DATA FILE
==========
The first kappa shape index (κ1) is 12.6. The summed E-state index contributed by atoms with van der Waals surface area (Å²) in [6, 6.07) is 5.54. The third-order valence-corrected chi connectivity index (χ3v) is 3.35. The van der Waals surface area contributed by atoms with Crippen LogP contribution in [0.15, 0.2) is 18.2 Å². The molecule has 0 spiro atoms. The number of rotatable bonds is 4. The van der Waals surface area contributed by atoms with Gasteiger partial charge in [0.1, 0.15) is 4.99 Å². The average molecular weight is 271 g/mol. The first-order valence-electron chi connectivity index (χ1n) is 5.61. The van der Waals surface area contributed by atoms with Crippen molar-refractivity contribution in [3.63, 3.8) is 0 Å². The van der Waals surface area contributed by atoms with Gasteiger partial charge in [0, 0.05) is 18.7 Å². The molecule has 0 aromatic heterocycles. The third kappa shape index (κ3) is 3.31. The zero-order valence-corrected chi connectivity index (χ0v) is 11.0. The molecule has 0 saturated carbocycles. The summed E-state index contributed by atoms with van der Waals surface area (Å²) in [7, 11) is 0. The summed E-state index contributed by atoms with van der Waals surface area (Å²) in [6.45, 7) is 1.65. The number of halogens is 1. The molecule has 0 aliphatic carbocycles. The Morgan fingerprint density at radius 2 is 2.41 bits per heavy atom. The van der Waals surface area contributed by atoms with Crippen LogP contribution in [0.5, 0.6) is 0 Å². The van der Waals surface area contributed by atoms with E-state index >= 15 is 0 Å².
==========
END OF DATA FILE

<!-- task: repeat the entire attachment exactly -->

The first kappa shape index (κ1) is 12.6. The summed E-state index contributed by atoms with van der Waals surface area (Å²) in [6, 6.07) is 5.54. The third-order valence-corrected chi connectivity index (χ3v) is 3.35. The van der Waals surface area contributed by atoms with Crippen LogP contribution in [0.15, 0.2) is 18.2 Å². The molecule has 0 spiro atoms. The number of rotatable bonds is 4. The van der Waals surface area contributed by atoms with Gasteiger partial charge in [0.1, 0.15) is 4.99 Å². The average molecular weight is 271 g/mol. The first-order valence-electron chi connectivity index (χ1n) is 5.61. The van der Waals surface area contributed by atoms with Crippen molar-refractivity contribution in [3.63, 3.8) is 0 Å². The van der Waals surface area contributed by atoms with Gasteiger partial charge in [0, 0.05) is 18.7 Å². The molecule has 0 aromatic heterocycles. The third kappa shape index (κ3) is 3.31. The zero-order valence-corrected chi connectivity index (χ0v) is 11.0. The molecule has 0 saturated carbocycles. The summed E-state index contributed by atoms with van der Waals surface area (Å²) in [7, 11) is 0. The summed E-state index contributed by atoms with van der Waals surface area (Å²) in [6.45, 7) is 1.65. The number of halogens is 1. The molecule has 0 aliphatic carbocycles. The Morgan fingerprint density at radius 2 is 2.41 bits per heavy atom. The van der Waals surface area contributed by atoms with Crippen LogP contribution in [0.5, 0.6) is 0 Å². The van der Waals surface area contributed by atoms with E-state index >= 15 is 0 Å².